What is ‘multicultural’? What is ‘intercultural’? When examining this issue, it becomes apparent that one idea has evolved from the other. One idea describes independent behaviour, whilst the other necessitates interaction and empathy.
There has been a shift in the language used to describe diversity and equity in the past few decades. It’s noticeable that, when discussing culture, people are now using the word “intercultural” rather than “multicultural”. This slight change of emphasis communicates a desire for our communities to empathise and interact with each other, where in the past different ethnic groups would be encouraged to learn to merely tolerate and live alongside each other.
What’s the Difference?
Where ‘multicultural’ relates to varied cultural groups existing independently of one another, ‘intercultural’ refers to something occurring between different cultures. The former is passive, involving these groups existing in their own separate ways. The latter is active and describes interaction between culturally diverse people. A desire to shift from a multicultural society, where culturally diverse people exist side by side, to an intercultural society, where these people interact, share, and learn from each other, is becoming increasingly apparent.
Be the Change You Want to See
It’s noticeable that a desire for change doesn’t mean that the change has occurred. Habits are entrenched, and people take time to learn and implement new concepts and behaviours. In other words, our society has moved from an initial focus on tolerance and multiculturalism to a desire for empathy and intercultural understanding, but we are still finding out how to bridge the gap between awareness of other cultures and interacting with them. Sharing experiences like singing, dancing and storytelling are great ways to do this. It’s important to participate in these experiences rather than merely observing as an audience member to more fully understand cultures.
Intercultural Performing Arts
When it comes to performing arts programs, schools will usually include other cultures in the program through booking incursions once or twice per year. This is a wonderful way to provide an authentic context for students to understand music, dance and drama from other countries. However, in order to cover the many different intercultural understanding curriculum aspects in the Australian Curriculum, units of work need to be developed that allow students to experience and learn from cultural diversity in more detail. From developing empathy to communicating across cultures, there are a lot of strands to be included.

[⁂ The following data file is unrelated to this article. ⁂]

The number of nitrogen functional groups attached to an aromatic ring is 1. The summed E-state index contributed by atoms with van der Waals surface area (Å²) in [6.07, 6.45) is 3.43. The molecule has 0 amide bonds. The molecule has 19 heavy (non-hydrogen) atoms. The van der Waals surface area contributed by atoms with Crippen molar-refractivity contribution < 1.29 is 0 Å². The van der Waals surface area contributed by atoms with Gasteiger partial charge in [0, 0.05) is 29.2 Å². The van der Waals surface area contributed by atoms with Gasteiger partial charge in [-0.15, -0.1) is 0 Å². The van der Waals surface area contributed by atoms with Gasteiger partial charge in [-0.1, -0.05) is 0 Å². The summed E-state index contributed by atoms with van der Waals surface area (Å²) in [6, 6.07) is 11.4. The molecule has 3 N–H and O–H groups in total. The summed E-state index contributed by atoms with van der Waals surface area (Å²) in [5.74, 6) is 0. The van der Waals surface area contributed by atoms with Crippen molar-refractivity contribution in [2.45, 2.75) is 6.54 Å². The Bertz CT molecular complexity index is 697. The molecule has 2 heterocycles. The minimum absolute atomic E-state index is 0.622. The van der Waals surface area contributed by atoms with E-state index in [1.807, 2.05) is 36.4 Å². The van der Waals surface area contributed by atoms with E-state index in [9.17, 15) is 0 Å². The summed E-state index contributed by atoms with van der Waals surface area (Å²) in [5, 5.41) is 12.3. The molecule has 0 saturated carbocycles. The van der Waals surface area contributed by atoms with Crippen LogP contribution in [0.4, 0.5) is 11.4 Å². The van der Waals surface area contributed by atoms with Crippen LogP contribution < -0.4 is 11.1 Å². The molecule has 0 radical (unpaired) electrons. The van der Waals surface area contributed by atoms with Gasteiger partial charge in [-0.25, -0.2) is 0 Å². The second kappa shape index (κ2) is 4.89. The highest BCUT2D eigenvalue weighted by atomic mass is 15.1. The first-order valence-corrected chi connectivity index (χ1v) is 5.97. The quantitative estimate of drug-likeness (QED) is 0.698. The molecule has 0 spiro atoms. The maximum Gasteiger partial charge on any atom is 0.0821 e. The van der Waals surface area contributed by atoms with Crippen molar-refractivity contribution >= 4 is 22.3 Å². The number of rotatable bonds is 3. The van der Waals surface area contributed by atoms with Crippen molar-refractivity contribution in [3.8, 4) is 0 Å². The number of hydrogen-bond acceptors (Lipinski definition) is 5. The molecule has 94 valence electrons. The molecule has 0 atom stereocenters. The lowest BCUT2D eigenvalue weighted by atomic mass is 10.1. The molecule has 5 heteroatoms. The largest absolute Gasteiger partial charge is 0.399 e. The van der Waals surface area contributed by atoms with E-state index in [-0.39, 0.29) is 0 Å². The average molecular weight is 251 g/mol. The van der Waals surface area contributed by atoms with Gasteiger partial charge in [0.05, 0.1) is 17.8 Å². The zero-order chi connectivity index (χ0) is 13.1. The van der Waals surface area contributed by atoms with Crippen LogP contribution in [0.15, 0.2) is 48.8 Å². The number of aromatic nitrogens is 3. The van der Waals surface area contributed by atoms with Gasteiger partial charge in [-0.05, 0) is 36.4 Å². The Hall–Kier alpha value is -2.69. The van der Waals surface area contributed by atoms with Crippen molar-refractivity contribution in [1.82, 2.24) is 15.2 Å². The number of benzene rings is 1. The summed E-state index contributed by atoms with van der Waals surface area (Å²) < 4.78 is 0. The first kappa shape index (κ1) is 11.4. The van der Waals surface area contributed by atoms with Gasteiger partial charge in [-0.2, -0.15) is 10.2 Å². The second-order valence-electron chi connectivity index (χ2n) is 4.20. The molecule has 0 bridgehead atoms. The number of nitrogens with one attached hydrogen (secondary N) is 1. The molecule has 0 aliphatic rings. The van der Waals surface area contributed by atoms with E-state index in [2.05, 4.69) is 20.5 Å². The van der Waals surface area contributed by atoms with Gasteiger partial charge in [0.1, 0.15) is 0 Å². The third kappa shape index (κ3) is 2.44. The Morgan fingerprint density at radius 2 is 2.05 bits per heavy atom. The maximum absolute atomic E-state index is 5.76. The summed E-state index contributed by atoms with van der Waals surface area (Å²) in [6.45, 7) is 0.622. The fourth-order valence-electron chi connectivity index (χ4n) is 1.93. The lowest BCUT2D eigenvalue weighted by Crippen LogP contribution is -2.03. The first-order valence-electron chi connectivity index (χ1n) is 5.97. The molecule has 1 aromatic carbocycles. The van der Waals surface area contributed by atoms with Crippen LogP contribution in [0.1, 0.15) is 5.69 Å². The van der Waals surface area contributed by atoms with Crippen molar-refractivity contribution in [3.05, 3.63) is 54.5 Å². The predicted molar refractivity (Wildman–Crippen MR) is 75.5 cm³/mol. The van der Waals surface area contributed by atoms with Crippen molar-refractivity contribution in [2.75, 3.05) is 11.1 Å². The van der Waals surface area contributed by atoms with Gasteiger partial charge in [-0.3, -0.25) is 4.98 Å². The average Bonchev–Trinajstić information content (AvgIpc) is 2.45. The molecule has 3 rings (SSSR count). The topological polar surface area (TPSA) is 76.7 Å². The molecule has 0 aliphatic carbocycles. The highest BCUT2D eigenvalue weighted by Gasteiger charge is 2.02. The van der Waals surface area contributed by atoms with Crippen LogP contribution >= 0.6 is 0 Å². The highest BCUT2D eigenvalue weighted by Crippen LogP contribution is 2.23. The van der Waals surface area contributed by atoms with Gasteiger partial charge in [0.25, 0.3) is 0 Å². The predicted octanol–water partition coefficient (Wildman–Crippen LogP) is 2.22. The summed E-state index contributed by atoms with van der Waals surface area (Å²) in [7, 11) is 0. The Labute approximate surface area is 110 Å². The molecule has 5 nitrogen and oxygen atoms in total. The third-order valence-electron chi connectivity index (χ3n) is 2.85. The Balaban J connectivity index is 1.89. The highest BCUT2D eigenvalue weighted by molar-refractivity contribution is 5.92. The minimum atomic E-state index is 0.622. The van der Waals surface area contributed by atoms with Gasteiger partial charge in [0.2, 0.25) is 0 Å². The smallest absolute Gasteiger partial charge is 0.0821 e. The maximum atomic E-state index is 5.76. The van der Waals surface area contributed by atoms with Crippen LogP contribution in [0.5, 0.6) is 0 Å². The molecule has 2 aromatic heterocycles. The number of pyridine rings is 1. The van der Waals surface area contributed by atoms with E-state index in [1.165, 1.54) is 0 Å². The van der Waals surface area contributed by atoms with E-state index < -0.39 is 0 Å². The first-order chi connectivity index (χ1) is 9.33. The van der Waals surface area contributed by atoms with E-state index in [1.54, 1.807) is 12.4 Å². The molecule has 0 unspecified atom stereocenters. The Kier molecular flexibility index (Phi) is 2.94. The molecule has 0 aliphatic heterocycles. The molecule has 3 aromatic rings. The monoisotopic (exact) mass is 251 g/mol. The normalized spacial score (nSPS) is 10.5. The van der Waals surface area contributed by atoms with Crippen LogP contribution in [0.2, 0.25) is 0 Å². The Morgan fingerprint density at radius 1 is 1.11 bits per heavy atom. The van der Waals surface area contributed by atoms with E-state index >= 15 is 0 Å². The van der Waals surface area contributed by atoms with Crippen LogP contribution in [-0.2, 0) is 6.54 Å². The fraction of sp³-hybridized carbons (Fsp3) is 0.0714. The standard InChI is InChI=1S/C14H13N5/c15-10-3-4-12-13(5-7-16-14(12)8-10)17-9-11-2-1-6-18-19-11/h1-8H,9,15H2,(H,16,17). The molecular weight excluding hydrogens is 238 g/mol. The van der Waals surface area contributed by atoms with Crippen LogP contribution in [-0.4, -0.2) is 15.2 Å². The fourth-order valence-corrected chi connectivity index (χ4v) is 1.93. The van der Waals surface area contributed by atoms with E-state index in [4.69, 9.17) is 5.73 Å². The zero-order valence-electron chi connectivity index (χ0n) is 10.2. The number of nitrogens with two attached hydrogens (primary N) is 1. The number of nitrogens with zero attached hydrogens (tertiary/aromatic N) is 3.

Intercultural School Communities
In addition to organising incursions from culturally diverse performers, performing arts teachers can include their school communities when planning curriculum. This needs to be done with sensitivity on a family-by-family basis, rather than expecting every student to contribute about their background. Some students will want to share songs, instruments, stories, dances or traditions, others may feel that this is a private and personal matter.
Provide Information about Instruments
Placing instrument origins in context can be another great way to get students thinking about culture. For example, glockenspiels originate in Germany, meaning ‘bell play’ and djembes come from Mali and have an interesting orgin story. Apparently, a woman was sitting and pounding grain in a big wooden bowl and pounded a hole in the bottom of it. Her husband came along and fixed it with some goat skin was carrying. They turned it upside down and it became the first djembe drum! Both of these instruments are commonly used in primary school music classrooms and these are easy additions to a lesson plan for any teacher.
Taking a blended learning approach can expand the horizons of music classes from the practical to a broader exploration of instruments, form and geography using the program Sound Infusion http://soundinfusion.io. After using and finding out about the origins of classroom instruments such as glockenspiel and djembe, students can explore about instruments from more than 100 countries and find out about where they are from, what they sound and look like, and drag samples around in a studio to make their own music. Working alongside classmates, they can discover new instruments and sounds as well as sharing those encountered from their own cultures. A bonus of this program is that it also includes 10 lesson plans for each year level of school.
Learn Songs from Different Cultures
Musicians have shared music from different cultures throughout time – they are in a way the ambassadors of interculturalism! Performing arts teachers can monitor their programs to ensure that they are including songs from around the world and provide some context when teaching them through either connecting directly with people from that culture in the community or via an incursion, or indirectly through sourcing videos online.
Aspiring to be an intercultural community rather than separately noticing the cultures around us is a wonderful aim. To achieve this, we need to be brave enough to sometimes reach outside our comfort zone to provide the best learning experiences for our students.